A Good Sign

May 17, 2009

On the subway there are ads for the lottery that say something to the effect of, “You could win a new life today.” And every time I see one of these ads I think, “But I don’t want a new life! The one I’ve got is pretty great.”

Today’s Needle

May 12, 2009

Every once in a while I find such a fabulous typo that it makes me laugh out loud – it’s exactly this kind of thing that keeps work fun for me. Here’s today’s, with identifying details removed to help the author save face: “The market takes place in the lot between the car wash and the School for the Deaf and Blond.”

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Ooh, pretty…

May 8, 2009

I went to the (perilously nearby) yarn “district” to buy some knitting needles today, and I found what I was looking for – but I also impulsively bought 4 skeins of yarn! They’re all different… A few I can chalk up to “research” for other projects I have in mind, but really I just bought them because they caught my eye.

In other news, the smoke is back, and lots of people I know are complaining of headaches and general malaise… The current conditions on my weather alerts even acknowledge it: “Smoky, 68 degrees.” I haven’t had time to find out why it’s back, I just know that I can feel it – and see it.

Searching

May 6, 2009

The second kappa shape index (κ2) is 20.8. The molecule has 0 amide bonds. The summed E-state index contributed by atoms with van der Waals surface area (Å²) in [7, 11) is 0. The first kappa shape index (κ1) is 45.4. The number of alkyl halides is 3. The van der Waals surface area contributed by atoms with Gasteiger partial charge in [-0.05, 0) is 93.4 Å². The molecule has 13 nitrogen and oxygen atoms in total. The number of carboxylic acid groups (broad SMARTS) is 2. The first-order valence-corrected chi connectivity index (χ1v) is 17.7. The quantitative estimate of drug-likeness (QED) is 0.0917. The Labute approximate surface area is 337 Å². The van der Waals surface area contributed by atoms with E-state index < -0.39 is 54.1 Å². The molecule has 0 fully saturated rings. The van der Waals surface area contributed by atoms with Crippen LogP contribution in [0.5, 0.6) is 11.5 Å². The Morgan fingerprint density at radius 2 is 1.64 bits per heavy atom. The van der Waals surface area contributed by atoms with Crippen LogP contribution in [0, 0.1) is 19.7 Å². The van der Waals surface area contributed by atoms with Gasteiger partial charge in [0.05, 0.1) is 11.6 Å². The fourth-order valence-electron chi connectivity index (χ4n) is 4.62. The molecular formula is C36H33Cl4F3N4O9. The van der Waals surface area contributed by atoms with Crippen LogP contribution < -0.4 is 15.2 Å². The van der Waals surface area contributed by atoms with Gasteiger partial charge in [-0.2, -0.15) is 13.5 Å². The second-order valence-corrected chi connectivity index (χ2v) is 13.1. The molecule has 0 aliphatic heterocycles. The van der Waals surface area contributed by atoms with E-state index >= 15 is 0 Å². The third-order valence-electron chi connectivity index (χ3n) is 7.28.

One of the adventures of living abroad is trying to figure out where to get something I need. Back in the States, whatever random item might occur to me, I usually have a pretty good idea what store – or what type of store, at least – would sell it. During my time here searches have been launched for envelopes, birthday cards, plain yogurt, meditation cushions, tortilla chips, and plenty of other things I can’t remember right now – and those searches have ended with varying degrees of success. A new search is about to be launched, as the long-handled lighter I use to light the stove (since the automatic “spark” button doesn’t work – I don’t think I’ve seen a single one in this country that does work) is running low on lighter fluid. At the supermarket today I bought matches, to avoid getting stuck without any way to light the stove, but I have no idea where to get lighter fluid. Supermarkets here often aren’t quite as all-encompassing in their stock as grocery stores back home; similarly, drugstores tend to be much more specific in what they carry. I also don’t know if they call lighter fluid by some other wacky name and not the rather literal liquido de encendedor that would be my first guess. My initial idea was to go back to the store where I bought the lighter (an independently owned grocery store near my old apartment – this type of store is called a chino here, because they’re pretty much exclusively run by Asians) and ask them. But first, I’ll take the Ask An Expert (Local) lifeline, when a bunch of Argentines come over for game night tonight.